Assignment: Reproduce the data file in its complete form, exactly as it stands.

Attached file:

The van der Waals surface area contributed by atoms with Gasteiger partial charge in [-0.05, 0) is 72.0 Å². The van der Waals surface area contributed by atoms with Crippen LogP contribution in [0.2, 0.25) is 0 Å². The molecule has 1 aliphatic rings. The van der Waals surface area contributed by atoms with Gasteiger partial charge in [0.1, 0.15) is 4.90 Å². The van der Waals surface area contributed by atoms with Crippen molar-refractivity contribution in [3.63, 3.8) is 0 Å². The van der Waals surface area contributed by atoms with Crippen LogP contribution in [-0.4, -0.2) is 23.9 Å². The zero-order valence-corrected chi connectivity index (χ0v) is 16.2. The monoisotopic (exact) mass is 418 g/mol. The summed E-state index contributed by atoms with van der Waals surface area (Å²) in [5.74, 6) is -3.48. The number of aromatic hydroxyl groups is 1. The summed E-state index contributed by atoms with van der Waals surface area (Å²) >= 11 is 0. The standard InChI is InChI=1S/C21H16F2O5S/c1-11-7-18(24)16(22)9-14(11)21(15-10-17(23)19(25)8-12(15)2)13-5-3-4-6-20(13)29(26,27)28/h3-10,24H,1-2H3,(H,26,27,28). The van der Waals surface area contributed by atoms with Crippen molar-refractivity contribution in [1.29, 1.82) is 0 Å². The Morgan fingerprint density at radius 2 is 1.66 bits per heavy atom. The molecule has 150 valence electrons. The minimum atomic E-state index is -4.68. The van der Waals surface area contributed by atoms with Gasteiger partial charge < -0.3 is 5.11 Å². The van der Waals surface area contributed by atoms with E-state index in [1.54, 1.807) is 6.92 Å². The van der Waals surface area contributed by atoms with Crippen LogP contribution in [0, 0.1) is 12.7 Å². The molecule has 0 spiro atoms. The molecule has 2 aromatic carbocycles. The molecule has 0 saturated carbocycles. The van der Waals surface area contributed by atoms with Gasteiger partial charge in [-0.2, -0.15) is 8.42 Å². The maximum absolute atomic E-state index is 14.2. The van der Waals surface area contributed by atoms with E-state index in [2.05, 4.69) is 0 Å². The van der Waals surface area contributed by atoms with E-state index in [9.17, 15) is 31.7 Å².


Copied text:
The van der Waals surface area contributed by atoms with Gasteiger partial charge in [-0.05, 0) is 72.0 Å². The van der Waals surface area contributed by atoms with Crippen LogP contribution in [0.2, 0.25) is 0 Å². The molecule has 1 aliphatic rings. The van der Waals surface area contributed by atoms with Gasteiger partial charge in [0.1, 0.15) is 4.90 Å². The van der Waals surface area contributed by atoms with Crippen molar-refractivity contribution in [3.63, 3.8) is 0 Å². The van der Waals surface area contributed by atoms with Crippen LogP contribution in [-0.4, -0.2) is 23.9 Å². The zero-order valence-corrected chi connectivity index (χ0v) is 16.2. The monoisotopic (exact) mass is 418 g/mol. The summed E-state index contributed by atoms with van der Waals surface area (Å²) in [5.74, 6) is -3.48. The number of aromatic hydroxyl groups is 1. The summed E-state index contributed by atoms with van der Waals surface area (Å²) >= 11 is 0. The standard InChI is InChI=1S/C21H16F2O5S/c1-11-7-18(24)16(22)9-14(11)21(15-10-17(23)19(25)8-12(15)2)13-5-3-4-6-20(13)29(26,27)28/h3-10,24H,1-2H3,(H,26,27,28). The van der Waals surface area contributed by atoms with Crippen molar-refractivity contribution in [1.29, 1.82) is 0 Å². The Morgan fingerprint density at radius 2 is 1.66 bits per heavy atom. The molecule has 150 valence electrons. The minimum atomic E-state index is -4.68. The van der Waals surface area contributed by atoms with Gasteiger partial charge < -0.3 is 5.11 Å². The van der Waals surface area contributed by atoms with E-state index in [1.54, 1.807) is 6.92 Å². The van der Waals surface area contributed by atoms with Crippen LogP contribution in [0, 0.1) is 12.7 Å². The molecule has 0 spiro atoms. The molecule has 2 aromatic carbocycles. The molecule has 0 saturated carbocycles. The van der Waals surface area contributed by atoms with Gasteiger partial charge in [-0.2, -0.15) is 8.42 Å². The maximum absolute atomic E-state index is 14.2. The van der Waals surface area contributed by atoms with E-state index in [2.05, 4.69) is 0 Å². The van der Waals surface area contributed by atoms with E-state index in [9.17, 15) is 31.7 Å².